By RAINER CHLANDA
I welcome with excitement the Town Council’s recently proposed “family bike and skate facility” as we desperately need more spaces for youth that are free to access and non-prescriptive, meaning when and how they choose to use the space is up to them. But I see major pitfalls in the proposed location and consultation process.
I work in a Youth Support Service in the CBD where hordes of kids flock into our office space every day, teeming with energy and clutching at straws for things to do.
They have a small chance of using our tiny “youth room” (intended as a quiet space for us to use with our clients) or of going for a “cruise” (a quick detour from whatever task is at hand when we drive through town and let the kids play music).
They come to our office despite the skate park being next to the town pool, the Gap Youth Centre being an odd three kms from the CBD, or even when ASYASS Drop in Centre was a five minute walk from the CBD and infinitely better equipped.
Predominantly, the kids who come to us are “youth at risk” who experience many unmet needs including that of inadequate adult attention.
These kids will always resist being pushed to the fringe no matter how well designed a facility is, as their stubborn presence in the CBD stems from a strong yearning to be seen, heard and to receive acknowledgment from the adult community.
It is, in part, due to the absence of platforms for positive self-expression that the kids seek attention and stimulation with antisocial behaviour.
For instance, a popular game is to “take coppers for a run” which is usually achieved by suddenly breaking into a run when seeing police officers, despite having done nothing illegal. Naturally a chase ensues.
A recent anecdote from a colleague has kids tearing out the beepers from books at the library, simply to set the alarm off and prompt a confrontation.
Other behaviours are of course more serious and impact our social fabric by breeding an adversarial culture between the under-stimulated youth and frustrated and bewildered adults.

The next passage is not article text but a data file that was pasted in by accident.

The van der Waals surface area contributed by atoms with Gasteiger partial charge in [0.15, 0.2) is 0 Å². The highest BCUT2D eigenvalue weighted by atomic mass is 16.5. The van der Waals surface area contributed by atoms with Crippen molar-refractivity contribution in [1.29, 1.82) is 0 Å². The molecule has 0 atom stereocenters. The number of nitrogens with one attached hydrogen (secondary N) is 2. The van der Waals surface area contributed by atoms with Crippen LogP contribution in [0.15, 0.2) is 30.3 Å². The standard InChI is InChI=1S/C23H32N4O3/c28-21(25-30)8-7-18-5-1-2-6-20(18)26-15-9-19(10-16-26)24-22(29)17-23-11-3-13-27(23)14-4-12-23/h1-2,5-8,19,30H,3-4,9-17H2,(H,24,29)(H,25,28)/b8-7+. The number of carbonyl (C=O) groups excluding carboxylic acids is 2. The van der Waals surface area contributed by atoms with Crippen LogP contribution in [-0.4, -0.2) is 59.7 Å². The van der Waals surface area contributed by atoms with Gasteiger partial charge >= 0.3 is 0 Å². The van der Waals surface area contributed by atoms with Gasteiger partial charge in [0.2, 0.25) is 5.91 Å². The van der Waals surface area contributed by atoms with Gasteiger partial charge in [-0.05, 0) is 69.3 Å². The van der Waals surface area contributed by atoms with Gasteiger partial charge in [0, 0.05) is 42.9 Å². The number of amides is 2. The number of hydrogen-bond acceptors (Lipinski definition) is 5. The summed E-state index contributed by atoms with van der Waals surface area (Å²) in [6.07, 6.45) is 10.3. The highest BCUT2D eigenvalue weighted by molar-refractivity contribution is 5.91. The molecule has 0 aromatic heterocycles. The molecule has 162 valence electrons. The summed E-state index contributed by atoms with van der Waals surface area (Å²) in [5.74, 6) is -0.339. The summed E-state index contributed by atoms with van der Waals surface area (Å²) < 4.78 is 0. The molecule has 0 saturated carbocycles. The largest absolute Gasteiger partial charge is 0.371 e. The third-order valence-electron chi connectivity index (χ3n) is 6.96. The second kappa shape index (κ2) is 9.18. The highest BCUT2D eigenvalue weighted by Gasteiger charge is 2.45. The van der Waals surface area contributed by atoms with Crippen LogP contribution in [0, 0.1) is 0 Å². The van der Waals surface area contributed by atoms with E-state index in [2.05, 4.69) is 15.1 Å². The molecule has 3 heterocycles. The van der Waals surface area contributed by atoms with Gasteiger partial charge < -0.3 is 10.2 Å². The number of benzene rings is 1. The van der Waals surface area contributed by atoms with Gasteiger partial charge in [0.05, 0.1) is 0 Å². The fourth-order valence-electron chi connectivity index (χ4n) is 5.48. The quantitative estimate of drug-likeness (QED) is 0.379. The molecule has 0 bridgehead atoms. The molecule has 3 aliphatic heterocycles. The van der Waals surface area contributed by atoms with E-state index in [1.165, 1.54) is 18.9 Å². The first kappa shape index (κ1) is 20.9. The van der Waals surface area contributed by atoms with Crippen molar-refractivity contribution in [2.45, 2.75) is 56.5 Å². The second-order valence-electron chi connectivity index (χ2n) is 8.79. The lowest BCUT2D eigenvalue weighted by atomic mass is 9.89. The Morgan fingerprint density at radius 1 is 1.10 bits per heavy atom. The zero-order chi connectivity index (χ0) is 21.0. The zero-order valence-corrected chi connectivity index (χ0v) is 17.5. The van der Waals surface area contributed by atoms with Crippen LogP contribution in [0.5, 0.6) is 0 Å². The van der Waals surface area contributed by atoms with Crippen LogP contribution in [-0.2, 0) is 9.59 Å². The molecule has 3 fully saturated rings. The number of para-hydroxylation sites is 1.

If the new facility is at Newland Park (Gillen) it will fail to capture many of the disengaged youth who need it most, whilst also missing the opportunity to experience and celebrate our young people excelling at something.
We need a new facility to be in full view of the general public, in the heart of town where the kids will be keen to exhibit their talents.
It would breathe life and excitement into the CBD whilst sending a message to the youth that they are welcome and valued.
Imagine adults cheering as the kids perform incredible manoeuvres instead of shouting at them after they tip over tables in a food court.
If we celebrate instead of castigate these troubled youths, the impact on their sense of self would be profound whilst social cohesion would increase as we would all come to see each other in a different light.
I propose sites such as the council lawns, the courthouse lawns or the grass area around the Uniting Church and the Meeting Place – an existing youth drop-in space owned by the Uniting Church that struggles to stay open on a regular basis as it is run solely by volunteers.
Could there be potential for incorporating this facility with the new one? Maybe the building could store skateboards and bikes to loan to kids who don’t have one?
The pitfall in the consultation process, where elected members and council staff will meet with members of the community, is a simple one – how will the kids, whose facility it will be, have their say?
I have often thought that to simply ask the youth what it is they want is an incredibly obvious step that is nearly always neglected when devising ways to engage them.
There is a constant flow of new programs and workshops that are too often based on assumptions made on behalf of the youth and about what they want, or worse, on personal ideals of what it is the organisers think the youth should be doing.
These initiatives are often misaligned with the interests of the youth and don’t allow enough room for free association and expression.
To capture the youth’s ideas people employed in Youth Services could survey the kids they work with and schools could consult their students.
Whilst thinking about this piece, I began talking with some of the kids I work with about the proposed hub, asking them what they would have there if they had a say.
Amongst many creative ideas, standouts were large in-the-ground trampolines (an absolute hit when they were at the town pool) and play equipment on sand for doing parkour (running, jumping, climbing obstacles).
I noted that these are both activities that don’t require the kids having any equipment.
Let’s open up the consultation to all young people in Alice Springs with a particular focus on encouraging the disadvantaged and disenfranchised to help create something of their own.
The result will be a facility much more attuned to young people’s interests, whilst instilling in them a sense of pride and empowerment, from which the whole town stands to benefit.